Pharma start-up targets sarcopenia with TNF inhibitor; claims compelling lifespan extension and frailty results in mice.
Earlier this year, MyMD Pharmaceuticals merged with Akers Biosciences to form a new NASDAQ-listed company focused on developing and commercialising novel immunotherapy therapies. The company’s lead compound is MYMD-1, which it describes as a “first-in-class drug being developed to treat autoimmune and age-related diseases, including extending human lifespan.”
Following Phase 1 safety studies earlier this year, the company is now preparing to commence a Phase 2 human trial in January, looking at MYMD-1 as a therapy for “delaying aging and prolonging healthy lifespan”, and targeting sarcopenia as its primary endpoint.
Longevity.Technology: With many of the longevity field’s developments still in the earliest of pre-clinical stages, a new Phase 2 trial always adds new excitement to the sector. With its TNF-inhibiting compound, MyMD is targeting a market dominated by what is currently the best-selling drug in the world – AbbVie’s rheumatoid arthritis treatment, Humira. We caught up with MyMD’s chief scientific officer Dr Adam Kaplin to find out more.
Kaplin is a former professor at Johns Hopkins, where he spent a “couple of decades” studying immune related diseases, in particular how multiple sclerosis and similar kinds of conditions can cause symptoms such as cognitive impairment and depression. After being offered the role of CSO at MyMD, he viewed the opportunity as “too good to be true” and made the move to the company, while retaining a role at Hopkins as adjunct professor.
“We have 14 patents issued for MyMD-1 and we’re already at human stage trials,” says Kaplin, who refers to the trial in January as a “sarcopenia/longevity” study, because “the FDA isn’t accepting longevity or aging as an indication.”
Focusing on frailty
There’s also the fact that a true longevity study would require following people for many years, so Kaplin says it makes sense to focus on “markers like muscle loss, weakness, frailty, increased predisposition for age-related pathology, and the like.”
The key proposition behind MyMD-1 is its ability to reduce chronic inflammation through the inhibition of several key cytokines, including the oft-cited TNF alpha.
“TNF alpha is the star of the show,” says Kaplin. “It’s the first proinflammatory cytokine to go up when you get an infection or any type of inflammatory illness, and it turns on IL-6 and IL-1. It is the innate immune response, but it also gets out of control in autoimmune diseases.”
One of the key factors that MyMD hopes will set MyMD-1 apart from drugs like Humira is that it can be taken orally.
“That’s a big advantage because all of the TNF alpha inhibitors are injections,” says Kaplin. “MyMD-1 is also selective, meaning that it doesn’t take out innate immunity, but it does affect adaptive immunity, so we have selectivity there and we think that’s going to make a big difference.”
MyMD-1 is also claimed to be able to cross the blood brain barrier, which Kaplin says is a big deal.
“All the other TNF alpha inhibitors are these large, either assembled repeats of the TNF alpha receptor or antibodies, and they don’t get across the blood brain barrier, which means they can’t be used to treat diseases like MS,” he explains.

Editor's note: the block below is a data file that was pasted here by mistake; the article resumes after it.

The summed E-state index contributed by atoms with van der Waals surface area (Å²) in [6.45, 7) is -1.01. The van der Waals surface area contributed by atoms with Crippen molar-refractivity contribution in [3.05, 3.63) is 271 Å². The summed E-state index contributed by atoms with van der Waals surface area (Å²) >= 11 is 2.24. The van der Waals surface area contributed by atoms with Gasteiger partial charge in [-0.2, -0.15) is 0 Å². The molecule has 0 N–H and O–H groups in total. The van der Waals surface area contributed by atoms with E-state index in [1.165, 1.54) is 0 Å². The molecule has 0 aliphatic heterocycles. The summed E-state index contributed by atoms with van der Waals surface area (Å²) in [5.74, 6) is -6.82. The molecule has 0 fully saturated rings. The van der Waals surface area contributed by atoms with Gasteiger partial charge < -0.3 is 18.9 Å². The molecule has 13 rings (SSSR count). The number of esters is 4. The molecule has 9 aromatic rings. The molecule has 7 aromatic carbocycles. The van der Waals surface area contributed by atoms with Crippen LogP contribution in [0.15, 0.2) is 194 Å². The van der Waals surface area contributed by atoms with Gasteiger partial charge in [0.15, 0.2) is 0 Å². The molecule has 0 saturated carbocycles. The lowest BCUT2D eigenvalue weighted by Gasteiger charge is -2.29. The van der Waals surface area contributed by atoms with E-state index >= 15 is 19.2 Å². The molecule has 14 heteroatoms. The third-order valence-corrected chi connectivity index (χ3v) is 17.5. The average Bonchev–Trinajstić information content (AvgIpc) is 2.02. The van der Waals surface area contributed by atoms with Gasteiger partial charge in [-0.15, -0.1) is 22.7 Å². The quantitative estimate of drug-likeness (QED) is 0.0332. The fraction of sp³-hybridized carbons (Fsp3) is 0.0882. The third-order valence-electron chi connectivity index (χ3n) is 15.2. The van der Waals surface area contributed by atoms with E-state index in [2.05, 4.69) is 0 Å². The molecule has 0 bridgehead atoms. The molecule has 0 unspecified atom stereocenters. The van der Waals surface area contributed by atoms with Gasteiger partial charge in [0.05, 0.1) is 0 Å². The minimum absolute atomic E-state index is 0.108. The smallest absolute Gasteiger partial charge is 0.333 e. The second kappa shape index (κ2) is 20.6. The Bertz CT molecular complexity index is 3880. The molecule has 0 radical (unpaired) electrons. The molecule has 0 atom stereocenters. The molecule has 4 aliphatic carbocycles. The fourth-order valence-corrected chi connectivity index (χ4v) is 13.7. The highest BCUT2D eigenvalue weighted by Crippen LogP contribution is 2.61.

Promising results in mouse study
Kaplin reveals that a mouse study conducted over the past couple of years at a “major academic institution” and now submitted for publication has produced what sounds like some pretty exciting results. The study looked at the effect on lifespan on older mice (19 months old) treated with either MyMD-1, rapamycin, or a combination of rapamycin and metformin over a period of 13 months.
“They saw that MyMD-1 resulted in a much more dramatic, fourfold-increased, highly statistically significant survival time,” says Kaplin. “In addition, they saw absolutely no loss of muscle strength in male mice compared to those on the other compounds. Females had some loss, but nothing like they did in the other groups.”
Beyond simply extending lifespan, Kaplin believes the mouse data shows that MyMD-1 is actually delaying aging.
“What we’re all looking for is a chance to slow aging and extend healthspan, and we think that this is happening both because of the anti-inflammatory effects of MyMD-1 and because it also blocks oxidative stress and things like fibrosis. We think it’s the combination that really does the heavy lifting.”
Increased dose in Phase 2
MyMD wants the Phase 2 trial to use a higher dose than in the Phase 1, so the company will begin with a one month trial in January to demonstrate safety at the higher dose, followed by a six-month trial, in people showing signs of increased inflammation.
“We’re really trying to show that we can shut down the inflammation and measure the sarcopenia over time in the at-risk population,” says Kaplin. “So that’s why we’re going to start with people who are already showing that they’re going down the road of increased inflammation, increased risk of frailty, falls, and the like.”
Recruitment for the Phase 2 trial will begin immediately, and efficacy data is expected by the end of the first quarter of 2022.